Finnish journalists admit to their personal interests’ influence on topic selection, write Esa Reunanen and Kari Koljonen, both of University of Tampere. Even more than by the journalists’ personal inclinations their choices were guided by traditional news values, the authors note. They interviewed 30 Finnish journalists and conducted a survey on additional 330.
Altogether Finnish journalists seem to be reasonably happy with their current freedom of expression, Reunanen and Koljonen decide. Very few reported of managerial censorship of opinion. Instead, the interviewed journalists celebrated critical interpretation as a cornerstone of objectivity. However, taking a stance in public is not entirely unproblematic: journalists especially avoid expressing loyalty to any political party over fears of being labeled as their spokespeople (many also claimed to not having a set political preference).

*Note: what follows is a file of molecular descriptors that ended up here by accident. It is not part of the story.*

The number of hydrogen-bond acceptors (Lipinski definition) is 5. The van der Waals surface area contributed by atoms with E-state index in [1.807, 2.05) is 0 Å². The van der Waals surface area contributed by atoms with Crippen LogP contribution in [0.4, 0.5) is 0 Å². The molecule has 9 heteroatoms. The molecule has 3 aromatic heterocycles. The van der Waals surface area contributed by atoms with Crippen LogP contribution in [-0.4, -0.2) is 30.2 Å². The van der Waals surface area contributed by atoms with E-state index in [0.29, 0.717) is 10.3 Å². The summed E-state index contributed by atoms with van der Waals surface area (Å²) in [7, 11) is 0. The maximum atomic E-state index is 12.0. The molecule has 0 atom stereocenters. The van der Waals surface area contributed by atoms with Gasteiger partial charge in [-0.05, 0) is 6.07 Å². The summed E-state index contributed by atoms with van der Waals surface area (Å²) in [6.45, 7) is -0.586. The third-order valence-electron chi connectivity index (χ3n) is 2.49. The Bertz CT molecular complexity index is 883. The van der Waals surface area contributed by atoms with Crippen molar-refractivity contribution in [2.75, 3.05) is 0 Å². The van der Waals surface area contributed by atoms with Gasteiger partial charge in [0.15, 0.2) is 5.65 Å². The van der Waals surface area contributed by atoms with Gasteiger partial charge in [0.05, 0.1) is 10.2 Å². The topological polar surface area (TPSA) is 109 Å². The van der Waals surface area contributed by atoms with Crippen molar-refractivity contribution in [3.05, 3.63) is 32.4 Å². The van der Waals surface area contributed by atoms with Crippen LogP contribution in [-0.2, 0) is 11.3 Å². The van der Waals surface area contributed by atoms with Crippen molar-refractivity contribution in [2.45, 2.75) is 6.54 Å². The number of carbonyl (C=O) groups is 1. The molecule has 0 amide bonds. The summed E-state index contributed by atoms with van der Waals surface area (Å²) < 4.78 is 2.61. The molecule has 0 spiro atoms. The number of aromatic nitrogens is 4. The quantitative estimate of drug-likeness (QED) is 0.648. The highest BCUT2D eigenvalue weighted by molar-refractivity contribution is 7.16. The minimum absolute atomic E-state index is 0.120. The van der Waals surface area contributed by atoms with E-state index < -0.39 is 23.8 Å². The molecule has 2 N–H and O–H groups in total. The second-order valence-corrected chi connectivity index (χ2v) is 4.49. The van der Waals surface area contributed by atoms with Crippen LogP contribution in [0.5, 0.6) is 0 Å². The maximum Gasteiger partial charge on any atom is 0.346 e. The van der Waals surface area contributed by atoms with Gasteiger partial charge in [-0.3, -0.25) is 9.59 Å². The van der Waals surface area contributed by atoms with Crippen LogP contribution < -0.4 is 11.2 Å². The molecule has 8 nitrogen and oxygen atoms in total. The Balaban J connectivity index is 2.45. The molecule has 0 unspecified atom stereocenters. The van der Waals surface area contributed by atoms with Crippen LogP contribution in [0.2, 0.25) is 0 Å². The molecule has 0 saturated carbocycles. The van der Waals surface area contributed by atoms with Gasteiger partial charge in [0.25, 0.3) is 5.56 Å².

A book detailing the research, Toimittajan sanansijat (in Finnish), was published today by the Tampere University Press.